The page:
To perform plate load test to obtain a load-settlement curve of a soil at a particular depth so as to estimate the ultimate bearing capacity a foundation.


  1. Test plate of square size (300 mm or 450 mm or 600 mm or 750 mm)
  2. Hydraulic jack (50 T capacity)
  3. Hydraulic pump (50 T capacity)
  4. Pressure gauge (to read 50 T load with a sensitivity of 0.5 T)
  5. Proving ring or load cell (50 T capacity)
  6. 4 no of dial gauges (with sensitivity of 0.01 mm and a travel of 50 mm)
  7. Loading columns
  8. Dial gauge supporting channels
  9. Dial gauge stands
  10. Magnetic bases for dial gauges
  11. Loading platform equipment (girders, plates, sand bags etc) or Truss with anchor rods
  12. Plumbob
  13. Sprit level
  14. Tripod (to erect the platform or truss frame)
  15. Pulley block (to lift the girders or truss frame)


  1. Excavate the test pit. The test pit size should be 5 times the size of test plate (Bp) and depth equal to the depth of foundation.
  2. The loading platform should be erected over the test pit such that, the vertical line drawn through the center of gravity of the load passes through the centroid of the base of the test pit. This can be achieved by positioning the reaction girder (truss) with the help of the plum bob and spirit level. The load over the platform should be at least 50% more than the anticipated load to be transferred on the plate. This will ensure the safety of the platform for any small shift of the CG of the loading platform from the vertical axis of the pit.
  3. Position the test plate centrally at the base of the pit. Ensure that the ground surface below the test plate is perfectly horizontal and level so that no stress concentration takes place below the plate during loading. If the ground surface is slightly uneven a thin layer of sand is spread underneath the test plate.
  4. Position the hydraulic jack over the plate so that when hydraulic pressure is built up the jack pushes against the loading platform. If require place a loading column between the test plate and the jack to ensure the jack reach the loading platform.
  5. Position minimum of two dial gauges diagonally at the corners (preferably 4 at all corners of the test plate) to record its settlement of the plate. The dial gauges should be supported carefully over a stable base which does not settle with the plate. This can be achieved by placing two cross beams at ground level over which the dial gauges are supported with the help of magnetic bases. The settlement of the plate is transmitted to the dial gauges through dial gauge stands.
  6. The dial gauges should be positioned such that the plunger of the dial gauges is at its beginning of rebound (i.e. the plunger is initially pushed up) so that it will get released as the plate settles and the reading changes and the difference in reading provided the settlement of the plate.(See fig-1 for plate load setup)
  7. The load is applied on the plate by pumping the hydraulic pressure into the jack. The upward movement of the plunger of the jack tries to push the loading platform up. Since the pressure built up in the jack (say 1 or 2 T) is much less than the load on the platform, the pressure in the jack will push the test plate down by taking the loading platform (say 30 to 40 T) as rigid support. This is a case similar to the expansion of a system between two supports. Due to the expansion the weaker support (ground) yields.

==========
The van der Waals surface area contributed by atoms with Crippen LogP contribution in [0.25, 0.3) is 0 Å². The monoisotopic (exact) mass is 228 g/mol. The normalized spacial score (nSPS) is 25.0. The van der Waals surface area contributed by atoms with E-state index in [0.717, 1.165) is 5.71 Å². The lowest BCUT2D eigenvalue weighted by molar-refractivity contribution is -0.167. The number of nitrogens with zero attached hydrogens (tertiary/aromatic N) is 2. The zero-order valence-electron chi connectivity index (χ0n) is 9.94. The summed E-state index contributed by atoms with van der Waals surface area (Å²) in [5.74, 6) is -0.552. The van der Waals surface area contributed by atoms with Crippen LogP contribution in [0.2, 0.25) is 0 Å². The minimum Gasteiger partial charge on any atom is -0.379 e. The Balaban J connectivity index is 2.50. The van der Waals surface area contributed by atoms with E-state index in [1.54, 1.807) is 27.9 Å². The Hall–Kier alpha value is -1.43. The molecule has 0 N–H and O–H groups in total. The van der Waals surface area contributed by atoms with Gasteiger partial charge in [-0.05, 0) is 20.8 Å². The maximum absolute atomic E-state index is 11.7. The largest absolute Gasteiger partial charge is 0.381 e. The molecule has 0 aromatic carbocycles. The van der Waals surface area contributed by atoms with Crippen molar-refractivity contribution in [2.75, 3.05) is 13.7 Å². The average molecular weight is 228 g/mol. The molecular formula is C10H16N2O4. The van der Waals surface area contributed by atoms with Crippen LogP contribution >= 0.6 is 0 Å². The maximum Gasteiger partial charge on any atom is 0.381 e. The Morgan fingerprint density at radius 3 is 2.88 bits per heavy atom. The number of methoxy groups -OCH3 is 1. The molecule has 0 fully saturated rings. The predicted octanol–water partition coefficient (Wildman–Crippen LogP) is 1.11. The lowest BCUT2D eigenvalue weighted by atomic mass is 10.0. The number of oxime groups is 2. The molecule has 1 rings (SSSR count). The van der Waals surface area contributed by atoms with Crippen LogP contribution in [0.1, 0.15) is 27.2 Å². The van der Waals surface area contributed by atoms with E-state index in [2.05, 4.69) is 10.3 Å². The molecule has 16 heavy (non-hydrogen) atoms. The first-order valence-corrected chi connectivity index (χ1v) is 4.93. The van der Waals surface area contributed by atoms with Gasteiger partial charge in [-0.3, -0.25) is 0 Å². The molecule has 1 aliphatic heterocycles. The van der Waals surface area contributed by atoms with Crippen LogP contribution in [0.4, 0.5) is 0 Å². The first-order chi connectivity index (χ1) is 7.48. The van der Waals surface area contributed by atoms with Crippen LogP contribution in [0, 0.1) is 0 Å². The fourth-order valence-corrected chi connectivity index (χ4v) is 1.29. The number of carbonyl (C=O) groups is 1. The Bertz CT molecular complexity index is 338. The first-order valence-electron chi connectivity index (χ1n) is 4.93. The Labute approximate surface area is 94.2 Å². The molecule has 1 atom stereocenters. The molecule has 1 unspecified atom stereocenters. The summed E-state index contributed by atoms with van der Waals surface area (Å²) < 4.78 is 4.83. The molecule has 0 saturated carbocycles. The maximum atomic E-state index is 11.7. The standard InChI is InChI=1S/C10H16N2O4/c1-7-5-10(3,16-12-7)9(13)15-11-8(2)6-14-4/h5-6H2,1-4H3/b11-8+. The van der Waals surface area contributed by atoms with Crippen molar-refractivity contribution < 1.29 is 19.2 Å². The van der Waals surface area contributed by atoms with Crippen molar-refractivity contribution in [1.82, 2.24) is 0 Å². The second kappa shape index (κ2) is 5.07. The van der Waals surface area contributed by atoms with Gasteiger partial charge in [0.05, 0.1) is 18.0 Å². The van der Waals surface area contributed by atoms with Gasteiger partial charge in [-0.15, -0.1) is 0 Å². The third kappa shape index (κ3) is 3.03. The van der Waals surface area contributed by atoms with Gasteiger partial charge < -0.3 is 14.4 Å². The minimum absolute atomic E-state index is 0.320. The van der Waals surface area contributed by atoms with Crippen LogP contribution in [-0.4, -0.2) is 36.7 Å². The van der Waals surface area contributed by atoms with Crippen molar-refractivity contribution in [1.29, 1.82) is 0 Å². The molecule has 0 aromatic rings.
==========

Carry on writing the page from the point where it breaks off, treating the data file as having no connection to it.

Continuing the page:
8. Apply a seating load of 0.7 T/m2 which is released before the actual loading is started.
  9. Note the initial readings of the dial gauges.
  10. The load is applied through the hydraulic jack in convenient increments. The load increments may be one fifth of the expected safe bearing capacity or one-tenth of the ultimate bearing capacity or any other smaller loads. The applied load is read either from the pressure gauge fitted to the hydraulic pump or from the proving ring fixed between the jack and the reaction platform.
  11. Settlement of the plate is observed from the dial gauge readings. Settlement should be observed for each increment of load after 1, 4, 10, 20, 40 and 60 minutes and thereafter at hourly interval until the rate of settlement becomes less than about 0.02 mm per hour. Enter the readings in the tabular form. (See fig-2)
  12. After completing the recording of settlement readings under a load, the next load increment is applied and the dial gauges readings are noted under the new load.
  13. The loading increments and the recording of the settlements under each load are continued until the maximum load is reached. The maximum load that is to be applied corresponds to 1.5 times the estimated ultimate load or to 3 times the proposed allowable bearing pressure.

Observations and Calculations

The load intensity and settlement observation of the plate load test are plotted. The figure shown below (Fig-3) shows a set of typical load settlement curves. The ultimate bearing capacity is taken as the load at which the plate starts sinking at a rapid rate, i.e. when the curve drops down to a vertical line. From figure 3 it can be observed that in dense sand or stiff clays the failure is not pronounced. In such cases a plot of load and settlement, both being taken in logarithmic scales, gives two straight lines. The intersection of these lines is taken as the ultimate bearing capacity of soil (see fig.4).

Fig-1 (Plate Load Test Setup)
Fig-1 (Plate Load Test Setup)


PLT Observation Sheet
Fig-2 (PLT Observation Sheet)


PLT load-settlement curve
Fig-3 (PLT load-settlement curve)


PLT load-settlement logarithmic curve
Fig-4 (PLT load-settlement logarithmic curve)

Also read the post on uncertainties involved in plate load test.

Also Read: How to Calculate Bearing Capacity of Soil From Plate Load Test


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